“One French girl hid in the bushes for three hours. Another Swedish girl stayed there until daybreak. They were on motorbikes and stopped by people with hatchets and screwdrivers and makeshift weapons,” said Brown, who recommends people read their government’s travel advice before visiting.
Sometimes it ends in tragedy.
A 59-year-old Australian woman was killed in June 2012 in an attempted bag snatch on Phuket. Two Thai men were later sentenced to life imprisonment for her murder.
And just this month in Bangkok, an American man was slashed to death by a taxi driver after an apparent argument over the fare.
A record 22 million foreigners visited Thailand last year and although most did not encounter any serious problems, diplomats say tougher action is needed to ensure their protection.
“There have been quite a lot of problems in Phuket,” said David Lipman, head of the EU delegation to Thailand and one of more than a dozen European ambassadors who recently visited the island to air their concerns.
“I don’t think that the situation is getting better at all and that’s why we really wanted to pursue this matter,” he told AFP.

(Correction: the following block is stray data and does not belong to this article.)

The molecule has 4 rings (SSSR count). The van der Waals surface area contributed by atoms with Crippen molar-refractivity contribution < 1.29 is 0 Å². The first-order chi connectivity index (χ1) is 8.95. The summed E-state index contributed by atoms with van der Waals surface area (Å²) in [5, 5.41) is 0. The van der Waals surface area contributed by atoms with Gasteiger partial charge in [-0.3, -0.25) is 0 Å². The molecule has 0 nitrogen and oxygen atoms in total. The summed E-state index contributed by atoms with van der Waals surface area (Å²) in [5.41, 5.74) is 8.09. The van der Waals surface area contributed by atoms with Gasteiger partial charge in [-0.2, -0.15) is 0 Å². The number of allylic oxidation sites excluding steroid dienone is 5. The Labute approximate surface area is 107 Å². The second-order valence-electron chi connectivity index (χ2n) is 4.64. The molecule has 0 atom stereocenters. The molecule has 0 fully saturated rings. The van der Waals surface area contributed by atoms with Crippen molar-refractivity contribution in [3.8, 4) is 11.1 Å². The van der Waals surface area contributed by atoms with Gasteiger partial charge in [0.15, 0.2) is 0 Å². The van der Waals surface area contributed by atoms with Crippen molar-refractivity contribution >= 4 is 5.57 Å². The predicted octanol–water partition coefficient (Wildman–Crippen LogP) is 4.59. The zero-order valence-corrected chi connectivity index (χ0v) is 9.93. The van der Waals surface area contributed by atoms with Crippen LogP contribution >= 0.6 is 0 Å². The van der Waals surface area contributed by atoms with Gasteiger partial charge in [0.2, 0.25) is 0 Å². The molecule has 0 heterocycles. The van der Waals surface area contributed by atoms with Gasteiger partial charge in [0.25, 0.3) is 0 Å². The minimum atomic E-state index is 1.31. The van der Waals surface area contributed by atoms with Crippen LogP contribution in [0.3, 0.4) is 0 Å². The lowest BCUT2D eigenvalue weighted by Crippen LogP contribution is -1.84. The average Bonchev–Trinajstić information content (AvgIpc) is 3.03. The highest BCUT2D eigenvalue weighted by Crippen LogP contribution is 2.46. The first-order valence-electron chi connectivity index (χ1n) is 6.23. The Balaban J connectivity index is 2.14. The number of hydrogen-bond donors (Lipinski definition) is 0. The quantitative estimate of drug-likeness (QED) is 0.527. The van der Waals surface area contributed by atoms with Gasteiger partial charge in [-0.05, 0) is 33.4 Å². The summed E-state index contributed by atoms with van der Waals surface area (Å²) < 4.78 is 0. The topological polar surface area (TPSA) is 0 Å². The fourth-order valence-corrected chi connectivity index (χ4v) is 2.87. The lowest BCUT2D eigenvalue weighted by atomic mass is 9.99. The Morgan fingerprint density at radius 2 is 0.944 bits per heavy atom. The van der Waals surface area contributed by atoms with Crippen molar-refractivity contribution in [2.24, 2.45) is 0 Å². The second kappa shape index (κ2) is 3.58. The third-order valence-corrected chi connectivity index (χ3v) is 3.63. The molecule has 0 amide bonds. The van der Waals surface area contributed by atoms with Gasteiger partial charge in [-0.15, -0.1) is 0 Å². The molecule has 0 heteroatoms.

The Phuket police say they recognise the problem but insist they are doing the best they can with their stretched resources.
“We have set up the Patong Safety Zone scheme to protect tourists. The public can help take care of the tourists as although there are more than 100 police officers in Patong it is not enough,” said Lieutenant Colonel Nikorn Chootong.
One common scam on Thai beaches is to charge large sums of money for pre-existing damage to jet skis, using threats of violence against people reluctant to pay.
“It’s a racket,” said Lipman. “The same with motorbikes as well. People rent out motorbikes. In the middle of the night they’re stolen by the people who rented them out in the first place and the next day they say ‘let’s have our motorbike’.
Fines handed out by the local police for “parking in the wrong place” are another issue.
“We expect proper standards of behaviour from public officials,” Lipman said.
“Let’s face it, there is a bit of corruption going on and we hope that will be avoided.”